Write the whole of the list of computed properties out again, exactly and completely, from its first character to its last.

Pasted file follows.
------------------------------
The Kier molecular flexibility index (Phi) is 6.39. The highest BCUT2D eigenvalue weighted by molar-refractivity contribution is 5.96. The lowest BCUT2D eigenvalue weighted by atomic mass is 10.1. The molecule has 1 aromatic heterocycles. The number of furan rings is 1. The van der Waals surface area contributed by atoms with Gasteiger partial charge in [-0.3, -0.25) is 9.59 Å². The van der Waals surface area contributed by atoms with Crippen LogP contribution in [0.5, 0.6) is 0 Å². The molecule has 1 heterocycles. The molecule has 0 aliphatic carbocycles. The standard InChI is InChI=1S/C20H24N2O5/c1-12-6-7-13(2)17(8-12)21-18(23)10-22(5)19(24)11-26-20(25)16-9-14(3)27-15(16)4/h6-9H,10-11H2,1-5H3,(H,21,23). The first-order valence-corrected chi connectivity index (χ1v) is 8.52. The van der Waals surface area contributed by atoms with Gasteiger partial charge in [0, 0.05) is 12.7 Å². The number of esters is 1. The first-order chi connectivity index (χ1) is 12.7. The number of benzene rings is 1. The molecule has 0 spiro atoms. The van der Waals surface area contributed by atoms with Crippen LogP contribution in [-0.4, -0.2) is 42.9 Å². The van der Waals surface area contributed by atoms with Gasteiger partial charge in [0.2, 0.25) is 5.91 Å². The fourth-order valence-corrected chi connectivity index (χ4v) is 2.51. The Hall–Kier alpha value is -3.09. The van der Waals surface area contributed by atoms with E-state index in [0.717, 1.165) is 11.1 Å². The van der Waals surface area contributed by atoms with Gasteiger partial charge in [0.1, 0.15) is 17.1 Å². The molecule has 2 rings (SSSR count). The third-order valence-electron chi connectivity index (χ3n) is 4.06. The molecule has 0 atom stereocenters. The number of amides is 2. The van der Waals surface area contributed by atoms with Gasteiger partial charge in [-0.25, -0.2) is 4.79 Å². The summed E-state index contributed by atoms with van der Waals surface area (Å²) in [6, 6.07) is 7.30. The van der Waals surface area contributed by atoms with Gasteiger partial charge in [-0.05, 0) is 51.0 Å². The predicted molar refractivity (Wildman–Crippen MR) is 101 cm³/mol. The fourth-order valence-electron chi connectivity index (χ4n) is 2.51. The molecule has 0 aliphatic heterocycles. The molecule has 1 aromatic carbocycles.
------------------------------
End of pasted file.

The Kier molecular flexibility index (Phi) is 6.39. The highest BCUT2D eigenvalue weighted by molar-refractivity contribution is 5.96. The lowest BCUT2D eigenvalue weighted by atomic mass is 10.1. The molecule has 1 aromatic heterocycles. The number of furan rings is 1. The van der Waals surface area contributed by atoms with Gasteiger partial charge in [-0.3, -0.25) is 9.59 Å². The van der Waals surface area contributed by atoms with Crippen LogP contribution in [0.5, 0.6) is 0 Å². The molecule has 1 heterocycles. The molecule has 0 aliphatic carbocycles. The standard InChI is InChI=1S/C20H24N2O5/c1-12-6-7-13(2)17(8-12)21-18(23)10-22(5)19(24)11-26-20(25)16-9-14(3)27-15(16)4/h6-9H,10-11H2,1-5H3,(H,21,23). The first-order valence-corrected chi connectivity index (χ1v) is 8.52. The van der Waals surface area contributed by atoms with Gasteiger partial charge in [0, 0.05) is 12.7 Å². The number of esters is 1. The first-order chi connectivity index (χ1) is 12.7. The number of benzene rings is 1. The molecule has 0 spiro atoms. The van der Waals surface area contributed by atoms with Crippen LogP contribution in [-0.4, -0.2) is 42.9 Å². The van der Waals surface area contributed by atoms with Gasteiger partial charge in [0.2, 0.25) is 5.91 Å². The fourth-order valence-corrected chi connectivity index (χ4v) is 2.51. The Hall–Kier alpha value is -3.09. The van der Waals surface area contributed by atoms with E-state index in [0.717, 1.165) is 11.1 Å². The van der Waals surface area contributed by atoms with Gasteiger partial charge in [0.1, 0.15) is 17.1 Å². The molecule has 2 rings (SSSR count). The third-order valence-electron chi connectivity index (χ3n) is 4.06. The molecule has 0 atom stereocenters. The number of amides is 2. The van der Waals surface area contributed by atoms with Gasteiger partial charge in [-0.25, -0.2) is 4.79 Å². The summed E-state index contributed by atoms with van der Waals surface area (Å²) in [6, 6.07) is 7.30. The van der Waals surface area contributed by atoms with Gasteiger partial charge in [-0.05, 0) is 51.0 Å². The predicted molar refractivity (Wildman–Crippen MR) is 101 cm³/mol. The fourth-order valence-electron chi connectivity index (χ4n) is 2.51. The molecule has 0 aliphatic heterocycles. The molecule has 1 aromatic carbocycles.